Use of computer-based tools is also gaining ground, says Srinivas: Â´Design and detailing of Rigid Frame Structural steel is carried out using computer-based tools. Fabrication/erection drawings are generated similarly. Prefabrication of these elements to precise tolerances permits faster assembly in the field. Trends in overseas practice are towards hybrid or composite construction, e.g., steel encased in concrete. Since there are no national standards covering such concepts, Indian construction practice does not feature the same presently. We need to introduce such concepts at the earliest. As regards to exteriors, our practices feature metal panels or pre-insulated sandwich panels as envelopes in PEBs almost exclusively, while architects worldwide are more partial to structural glazing, non-metallic (e.g., stone) panelling and similar finishes for exterior envelopes.Â´ Lloyd Insulations specialises in temperature-controlled buildings like cold stores/frozen stores.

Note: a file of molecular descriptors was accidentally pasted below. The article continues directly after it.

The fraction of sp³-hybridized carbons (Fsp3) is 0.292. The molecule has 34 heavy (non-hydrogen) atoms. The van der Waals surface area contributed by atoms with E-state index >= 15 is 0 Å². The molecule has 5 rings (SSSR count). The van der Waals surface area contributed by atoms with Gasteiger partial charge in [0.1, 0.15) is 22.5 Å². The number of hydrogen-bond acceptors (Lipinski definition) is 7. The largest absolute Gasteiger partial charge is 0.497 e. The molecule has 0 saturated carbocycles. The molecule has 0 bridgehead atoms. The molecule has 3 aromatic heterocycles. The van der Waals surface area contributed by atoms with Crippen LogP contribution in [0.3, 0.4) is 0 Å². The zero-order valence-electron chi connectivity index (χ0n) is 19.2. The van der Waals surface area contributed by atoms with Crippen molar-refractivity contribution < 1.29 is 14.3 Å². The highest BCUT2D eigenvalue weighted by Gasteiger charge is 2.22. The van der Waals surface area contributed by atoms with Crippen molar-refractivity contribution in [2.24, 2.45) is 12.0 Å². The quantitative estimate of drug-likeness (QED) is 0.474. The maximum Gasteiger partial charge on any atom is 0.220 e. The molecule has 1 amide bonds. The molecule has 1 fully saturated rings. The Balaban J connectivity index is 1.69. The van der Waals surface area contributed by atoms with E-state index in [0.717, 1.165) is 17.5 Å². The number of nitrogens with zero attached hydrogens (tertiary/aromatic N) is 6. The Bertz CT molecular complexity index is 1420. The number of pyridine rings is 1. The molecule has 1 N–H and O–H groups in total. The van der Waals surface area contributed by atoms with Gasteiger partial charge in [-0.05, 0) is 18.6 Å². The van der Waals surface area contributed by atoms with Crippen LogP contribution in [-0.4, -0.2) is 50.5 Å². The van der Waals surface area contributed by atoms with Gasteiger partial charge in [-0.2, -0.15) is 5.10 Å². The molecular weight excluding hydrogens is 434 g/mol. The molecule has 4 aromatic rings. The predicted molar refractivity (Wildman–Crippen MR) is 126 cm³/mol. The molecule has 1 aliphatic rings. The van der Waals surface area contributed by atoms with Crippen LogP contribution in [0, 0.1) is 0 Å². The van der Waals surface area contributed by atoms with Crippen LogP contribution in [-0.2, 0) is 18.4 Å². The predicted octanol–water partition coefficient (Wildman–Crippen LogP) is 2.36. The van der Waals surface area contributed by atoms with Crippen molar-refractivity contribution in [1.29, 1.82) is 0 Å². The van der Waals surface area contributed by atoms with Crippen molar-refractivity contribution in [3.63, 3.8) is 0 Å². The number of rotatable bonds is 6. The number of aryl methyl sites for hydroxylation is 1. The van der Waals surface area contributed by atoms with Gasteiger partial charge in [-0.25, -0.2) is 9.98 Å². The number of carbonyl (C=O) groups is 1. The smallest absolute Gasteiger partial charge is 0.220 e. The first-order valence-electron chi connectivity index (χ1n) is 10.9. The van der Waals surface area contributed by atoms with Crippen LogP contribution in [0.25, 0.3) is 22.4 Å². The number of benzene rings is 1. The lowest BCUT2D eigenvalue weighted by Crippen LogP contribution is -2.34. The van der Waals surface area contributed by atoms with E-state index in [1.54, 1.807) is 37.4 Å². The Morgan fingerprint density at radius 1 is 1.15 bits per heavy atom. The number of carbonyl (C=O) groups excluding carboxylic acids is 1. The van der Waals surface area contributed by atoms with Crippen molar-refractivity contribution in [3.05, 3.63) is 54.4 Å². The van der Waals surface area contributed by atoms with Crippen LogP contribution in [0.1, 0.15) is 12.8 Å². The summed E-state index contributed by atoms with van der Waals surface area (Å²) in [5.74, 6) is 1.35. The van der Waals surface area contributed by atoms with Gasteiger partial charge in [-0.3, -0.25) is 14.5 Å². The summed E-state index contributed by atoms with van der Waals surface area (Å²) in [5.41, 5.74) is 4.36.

Many leading international and domestic companies are increasingly scouting for opportunities by venturing into engineering design and project contracting, apart from manufacturing. While many companies are leveraging both financial aid and technical expertise from their parent companies, others are entering into technical collaborations with reputed global players to enhance their expertise and their product qualities.
Â´We have technical association with NCI, which is one of the largest PEB companies in the USA. As a result, we supply Double Lok standing seam roofing system which is leak-proof. Roof leakage is one of the main problems in steel buildings due to screw down system. There are no screws in NCIÂ´s standing seam roofing. There are single sheets from ridge to eave and the side laps are seamed to 360 degrees using seamers at site,Â´ states Rao.